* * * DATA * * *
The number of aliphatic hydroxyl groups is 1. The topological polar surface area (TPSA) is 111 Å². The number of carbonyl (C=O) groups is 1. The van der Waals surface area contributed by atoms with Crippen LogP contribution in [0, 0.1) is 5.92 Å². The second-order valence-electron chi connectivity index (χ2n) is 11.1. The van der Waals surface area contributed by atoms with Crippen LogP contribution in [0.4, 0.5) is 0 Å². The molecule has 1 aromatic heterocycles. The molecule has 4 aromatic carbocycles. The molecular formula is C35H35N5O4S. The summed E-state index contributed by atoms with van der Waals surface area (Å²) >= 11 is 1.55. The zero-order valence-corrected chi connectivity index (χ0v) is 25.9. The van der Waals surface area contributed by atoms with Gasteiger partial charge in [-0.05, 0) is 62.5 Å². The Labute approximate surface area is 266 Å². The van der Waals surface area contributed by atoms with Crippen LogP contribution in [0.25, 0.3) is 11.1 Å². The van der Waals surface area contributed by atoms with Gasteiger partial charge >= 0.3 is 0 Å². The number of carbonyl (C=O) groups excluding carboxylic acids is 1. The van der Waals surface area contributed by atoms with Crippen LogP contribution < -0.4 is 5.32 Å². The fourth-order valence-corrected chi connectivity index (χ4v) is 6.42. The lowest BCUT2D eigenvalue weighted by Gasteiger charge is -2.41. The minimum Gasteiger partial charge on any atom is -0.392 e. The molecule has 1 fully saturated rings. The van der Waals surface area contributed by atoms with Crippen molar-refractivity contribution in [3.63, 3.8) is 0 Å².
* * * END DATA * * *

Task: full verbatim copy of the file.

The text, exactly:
The number of aliphatic hydroxyl groups is 1. The topological polar surface area (TPSA) is 111 Å². The number of carbonyl (C=O) groups is 1. The van der Waals surface area contributed by atoms with Crippen LogP contribution in [0, 0.1) is 5.92 Å². The second-order valence-electron chi connectivity index (χ2n) is 11.1. The van der Waals surface area contributed by atoms with Crippen LogP contribution in [0.4, 0.5) is 0 Å². The molecule has 1 aromatic heterocycles. The molecule has 4 aromatic carbocycles. The molecular formula is C35H35N5O4S. The summed E-state index contributed by atoms with van der Waals surface area (Å²) >= 11 is 1.55. The zero-order valence-corrected chi connectivity index (χ0v) is 25.9. The van der Waals surface area contributed by atoms with Gasteiger partial charge in [-0.05, 0) is 62.5 Å². The Labute approximate surface area is 266 Å². The van der Waals surface area contributed by atoms with Crippen LogP contribution in [0.25, 0.3) is 11.1 Å². The van der Waals surface area contributed by atoms with Gasteiger partial charge >= 0.3 is 0 Å². The number of carbonyl (C=O) groups excluding carboxylic acids is 1. The van der Waals surface area contributed by atoms with Crippen LogP contribution < -0.4 is 5.32 Å². The fourth-order valence-corrected chi connectivity index (χ4v) is 6.42. The lowest BCUT2D eigenvalue weighted by Gasteiger charge is -2.41. The minimum Gasteiger partial charge on any atom is -0.392 e. The molecule has 1 fully saturated rings. The van der Waals surface area contributed by atoms with Crippen molar-refractivity contribution in [3.63, 3.8) is 0 Å².